In her backcover blurb, poet Dorrianne Laux succinctly nails George Bilgere's new collection (in fact, pretty much all of his poetry), when she writes, "Tracing the arc of the Baby Boomer generation from cradle to grave, Bilgere's poems paint a picture of American life that is equal parts sadness, matter-of-factness and hilarity... they tackle subjects such as aging, suburban routine, and the rise and subsequent fall of post-WWII America." Bilgere's poems are full of nostalgia and regret, but without a scintilla of self–pity or self–delusion. All experiences in life are fleeting, full of a mix of emotions, from triumph to shame, exultation to repentance, valuable even as they may be ultimately without any real significance.
In "Attic Shapes," a poem in which he is explaining to his wife (but really asking himself) why he bothers to hold onto the three cardboard boxes full of his dissertation notes, notes he knows he will never consult again, he likens these to other relics of the past, bound for the attic, his boxes of LPs, symbols of yet another period in his life ("my rebel period/of complicated post-adolescent unhappiness"); Bilgere observes that they represent a time "too terrible with loneliness and mystical confusion,/either to hear again or ever throw away." Closely observed, like amoeba under a microscope that blossom into dinosaurs, the ordinary experiences in an average lifetime represent so much more than their simple everydayness.
Take this reflection from "Journal," a poem lamenting the slow relentlessness of aging, when he remembers a time he rented a golf cart, at age 58, noting it in his journal, "recognizing the enormity of this, the sorrow,/the hugeness of the moment in all its beautiful ordinariness/as it leaned so temporally/so irrecoverably against the void." This is at once elegiac and comic; he is talking about renting a golf cart, after all!
The poignant, irreversible relentlessness that aging is to the middleaged–about–to-become–elderly is a theme that gets a lot of play in these poems. In the poem called "Jane," about a woman on the speaker's street who is lugging big black trash bags to the curb in preparation to selling her house and moving to an assisted living facility (full of dissertation notes and 12-inch vinyl records?), he concludes,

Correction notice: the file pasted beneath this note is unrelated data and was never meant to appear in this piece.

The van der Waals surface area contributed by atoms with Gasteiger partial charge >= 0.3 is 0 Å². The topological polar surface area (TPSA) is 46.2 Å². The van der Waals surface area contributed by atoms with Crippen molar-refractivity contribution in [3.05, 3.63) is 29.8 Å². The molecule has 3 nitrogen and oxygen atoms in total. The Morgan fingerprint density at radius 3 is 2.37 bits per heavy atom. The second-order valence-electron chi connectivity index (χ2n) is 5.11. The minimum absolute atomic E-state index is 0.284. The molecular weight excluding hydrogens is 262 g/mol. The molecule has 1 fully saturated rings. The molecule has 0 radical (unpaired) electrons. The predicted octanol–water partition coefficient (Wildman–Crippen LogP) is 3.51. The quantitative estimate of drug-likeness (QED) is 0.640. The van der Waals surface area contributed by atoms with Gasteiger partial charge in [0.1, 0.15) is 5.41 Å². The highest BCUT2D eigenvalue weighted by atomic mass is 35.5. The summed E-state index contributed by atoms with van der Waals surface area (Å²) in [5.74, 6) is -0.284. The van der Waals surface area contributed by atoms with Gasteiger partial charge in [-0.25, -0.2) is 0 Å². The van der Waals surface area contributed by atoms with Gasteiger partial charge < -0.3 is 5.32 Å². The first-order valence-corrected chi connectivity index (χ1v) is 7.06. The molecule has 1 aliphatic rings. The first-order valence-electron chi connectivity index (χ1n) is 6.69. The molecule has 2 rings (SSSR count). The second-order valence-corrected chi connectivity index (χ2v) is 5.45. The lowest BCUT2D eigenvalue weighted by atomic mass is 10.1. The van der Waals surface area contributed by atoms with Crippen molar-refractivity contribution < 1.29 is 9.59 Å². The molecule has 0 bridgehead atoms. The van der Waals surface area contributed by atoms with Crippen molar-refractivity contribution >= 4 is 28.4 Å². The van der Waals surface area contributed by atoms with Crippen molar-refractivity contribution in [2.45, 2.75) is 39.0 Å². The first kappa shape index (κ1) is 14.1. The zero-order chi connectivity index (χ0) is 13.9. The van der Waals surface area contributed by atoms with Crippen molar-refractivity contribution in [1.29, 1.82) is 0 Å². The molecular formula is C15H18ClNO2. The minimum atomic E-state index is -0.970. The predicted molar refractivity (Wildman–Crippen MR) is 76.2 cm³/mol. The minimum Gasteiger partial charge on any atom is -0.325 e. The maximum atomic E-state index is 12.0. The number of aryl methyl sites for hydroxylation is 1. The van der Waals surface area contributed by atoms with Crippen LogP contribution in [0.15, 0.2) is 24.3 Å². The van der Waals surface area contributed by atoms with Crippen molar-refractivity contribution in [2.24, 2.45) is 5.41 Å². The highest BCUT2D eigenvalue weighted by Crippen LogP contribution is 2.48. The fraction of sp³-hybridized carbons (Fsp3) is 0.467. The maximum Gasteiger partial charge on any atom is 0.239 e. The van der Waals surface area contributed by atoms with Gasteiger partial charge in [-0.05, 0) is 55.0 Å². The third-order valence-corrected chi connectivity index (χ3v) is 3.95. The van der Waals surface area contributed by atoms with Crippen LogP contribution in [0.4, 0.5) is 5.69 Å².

What Jane is doing — growing old,
taking out her ominous black trash bags
to vanish terribly in the snow, getting ready
for someone to drive her to a facility —
that may be her idea of the future (which I totally respect),
but it certainly isn't mine.
The irony hurts, but we laugh. As if we have a choice! "Prostate Exam" and "Basal Cell" are two other poems that put the spotlight on aging and the frailties of he body. In the latter, the speaker is remembering those glorious sun-soaked summers of his youth with "Cindy" and "Bev" and "John," just as " ...the nurse puts my cheek to sleep,/and the doctor begins to burn/those summers away." "Fly Balls" evokes yet another touching, distressing aspect of middle-aged adulthood, as the speaker prepares to meet with a mortgage consultant, comparing this to the carefreeness of shagging fly balls with his buddies, as a boy. (I well remember sitting down with my own financial consultant for the first time, on the very evening that my daughter was going to a Rolling Stones concert, the rebellious icons of my youth.)